By David Smith
This piece was originally part of a Harvard Independent themed series responding to, “How do you believe that the spirit and integrity of a Harvard College education can be best preserved in the upcoming fall semester?” Responses were collected prior to the July 6 announcement that the college would be adopting a virtual education model.
Essential to the Harvard College education is serendipity: the chance encounter that changes your interests, your friendships, your passion, your life.
Essential too are pheromones and hormones, because they tell us forcefully what we desire and whether we have found it.
Essential three is freedom of curiosity: the ability to take a flyer on a topic that struck a passing fancy, join the Indy and write what you care about, or talk our way into a graduate-level seminar having none of the prerequisites.
These essentials cannot be replicated via a virtual curriculum. Virtual courses are intentional (we have to know an email address and password), curated (the curriculum is designed and managed by another), and chaperoned (the eyes are watching and presumably recording for eternity). The inherent technological and interpersonal tensions between spontaneity and curation cannot be Zoomed away. I’ve taught Executive Education both in-person and virtually, and while virtual can be a quality information-educational experience, it is simply less spontaneous, less personal, less intimate, and plain and simply less fun for all concerned.
No matter how much virtual learning will be improved in the coming months, it is a lesser experience than in-person. Students know this. Harvard’s administrative corps knows it but cannot admit it, so Harvard is preparing the tuition battle space by floating three different strategies: 6,600 on-campus, 2,200, or 600. But though the College can blast out emails until it’s crimson in the face, those e-screeds won’t change the reality: two of these three options are lesser experiences.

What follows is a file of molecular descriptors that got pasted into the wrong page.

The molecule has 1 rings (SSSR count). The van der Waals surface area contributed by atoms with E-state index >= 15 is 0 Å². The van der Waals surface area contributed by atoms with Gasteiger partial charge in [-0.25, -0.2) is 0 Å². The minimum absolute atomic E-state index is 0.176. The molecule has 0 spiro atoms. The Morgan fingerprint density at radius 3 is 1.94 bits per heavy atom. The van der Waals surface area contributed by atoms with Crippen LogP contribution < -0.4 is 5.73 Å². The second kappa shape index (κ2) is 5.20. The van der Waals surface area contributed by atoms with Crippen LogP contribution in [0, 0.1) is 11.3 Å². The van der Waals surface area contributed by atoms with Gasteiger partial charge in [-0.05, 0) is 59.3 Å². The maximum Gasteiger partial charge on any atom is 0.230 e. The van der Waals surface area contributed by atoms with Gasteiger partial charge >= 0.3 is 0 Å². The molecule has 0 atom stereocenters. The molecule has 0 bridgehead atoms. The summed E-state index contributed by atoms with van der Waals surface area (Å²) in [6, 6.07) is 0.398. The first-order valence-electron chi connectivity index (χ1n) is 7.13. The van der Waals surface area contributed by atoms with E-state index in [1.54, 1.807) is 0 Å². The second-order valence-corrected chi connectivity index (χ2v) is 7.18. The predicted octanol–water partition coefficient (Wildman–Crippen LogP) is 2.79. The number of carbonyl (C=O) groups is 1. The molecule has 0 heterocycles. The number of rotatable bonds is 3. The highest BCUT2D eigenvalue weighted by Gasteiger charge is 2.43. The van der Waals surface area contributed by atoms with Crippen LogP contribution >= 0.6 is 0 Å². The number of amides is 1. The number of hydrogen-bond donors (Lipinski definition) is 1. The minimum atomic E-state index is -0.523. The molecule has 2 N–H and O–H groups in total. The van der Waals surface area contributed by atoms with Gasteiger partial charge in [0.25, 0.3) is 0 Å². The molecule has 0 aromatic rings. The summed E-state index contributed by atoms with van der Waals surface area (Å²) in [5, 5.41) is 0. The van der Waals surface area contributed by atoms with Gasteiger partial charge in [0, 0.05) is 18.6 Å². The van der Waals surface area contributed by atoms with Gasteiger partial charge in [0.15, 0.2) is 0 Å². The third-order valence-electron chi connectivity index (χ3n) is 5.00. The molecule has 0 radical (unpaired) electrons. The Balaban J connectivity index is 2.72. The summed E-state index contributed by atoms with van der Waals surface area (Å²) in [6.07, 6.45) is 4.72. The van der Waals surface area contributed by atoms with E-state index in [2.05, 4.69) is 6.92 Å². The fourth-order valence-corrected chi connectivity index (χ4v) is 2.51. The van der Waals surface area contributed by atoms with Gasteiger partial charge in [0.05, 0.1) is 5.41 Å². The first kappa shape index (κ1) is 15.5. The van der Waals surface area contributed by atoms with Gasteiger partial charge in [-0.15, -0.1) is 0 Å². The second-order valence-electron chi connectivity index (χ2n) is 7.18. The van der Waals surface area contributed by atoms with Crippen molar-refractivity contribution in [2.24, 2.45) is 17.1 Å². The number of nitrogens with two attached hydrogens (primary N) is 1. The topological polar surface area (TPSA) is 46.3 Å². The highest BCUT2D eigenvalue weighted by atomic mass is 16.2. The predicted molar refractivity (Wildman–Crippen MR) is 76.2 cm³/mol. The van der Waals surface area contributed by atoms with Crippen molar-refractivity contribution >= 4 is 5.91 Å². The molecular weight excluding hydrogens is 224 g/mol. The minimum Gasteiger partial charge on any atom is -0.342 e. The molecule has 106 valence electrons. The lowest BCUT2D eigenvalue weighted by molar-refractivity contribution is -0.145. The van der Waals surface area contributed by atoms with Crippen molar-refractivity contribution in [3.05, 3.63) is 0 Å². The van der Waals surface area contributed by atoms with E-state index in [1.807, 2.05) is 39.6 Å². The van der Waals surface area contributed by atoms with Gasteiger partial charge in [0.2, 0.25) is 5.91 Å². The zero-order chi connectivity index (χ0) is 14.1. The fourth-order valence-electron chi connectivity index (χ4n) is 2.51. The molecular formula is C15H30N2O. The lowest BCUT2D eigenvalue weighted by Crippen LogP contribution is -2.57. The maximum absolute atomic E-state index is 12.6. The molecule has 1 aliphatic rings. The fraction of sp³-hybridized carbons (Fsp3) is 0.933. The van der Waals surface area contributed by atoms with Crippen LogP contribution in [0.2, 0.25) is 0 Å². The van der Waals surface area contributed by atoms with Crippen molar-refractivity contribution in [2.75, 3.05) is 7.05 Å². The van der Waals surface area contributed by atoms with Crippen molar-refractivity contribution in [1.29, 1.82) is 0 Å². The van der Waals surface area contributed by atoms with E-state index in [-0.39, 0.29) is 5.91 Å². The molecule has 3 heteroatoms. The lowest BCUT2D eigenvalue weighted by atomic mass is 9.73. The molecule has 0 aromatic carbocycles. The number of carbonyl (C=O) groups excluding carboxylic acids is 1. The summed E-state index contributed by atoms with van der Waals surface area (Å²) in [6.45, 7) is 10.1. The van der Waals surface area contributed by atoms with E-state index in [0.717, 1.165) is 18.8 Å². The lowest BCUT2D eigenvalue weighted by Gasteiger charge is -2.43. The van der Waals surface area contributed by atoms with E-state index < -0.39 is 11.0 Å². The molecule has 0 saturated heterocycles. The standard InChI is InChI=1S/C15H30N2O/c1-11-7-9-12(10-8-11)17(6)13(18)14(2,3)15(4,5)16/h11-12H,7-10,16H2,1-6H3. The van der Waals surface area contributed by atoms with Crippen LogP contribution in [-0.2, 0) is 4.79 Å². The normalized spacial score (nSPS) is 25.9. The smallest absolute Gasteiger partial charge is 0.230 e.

All students are equal, says the College, but some will be more equal than others.
If only some come back, who will come back, and who will choose who comes back? In a purely private market scenario, those who can afford it most will be those who return, and that will widen the experiential and opportunity gap between richer and poorer Harvard students. On the other hand, if the college chooses, by what rules, what process, what transparency? Strings that are invisible can still be pulled.
Great is the irony: in a time when Harvard is preaching about reducing inequality, the college is actively promoting equality for me (in tuition) but not for thee (in the educational experience).
Decades ago, I learned a principle that’s served me well in business: Share the misery. Cut tuition for everybody, while preserving financial aid at pre-COVID levels. If fewer than all students may be on campus at the same time, rotate it in overlapping waves, including intra-semester rotations so that each on-campus cohort overlaps with at least two others (think dominos stacked at a slant). Emphasize first-years among those who get the earlier on-campus experiences, and apply the rotation equally thereafter. Anything else could well smack of elitism, self-interestedness, and hypocrisy.
David Smith ’75 was a former Indy Sports Editor.
Photo: Marissa Garcia ’21.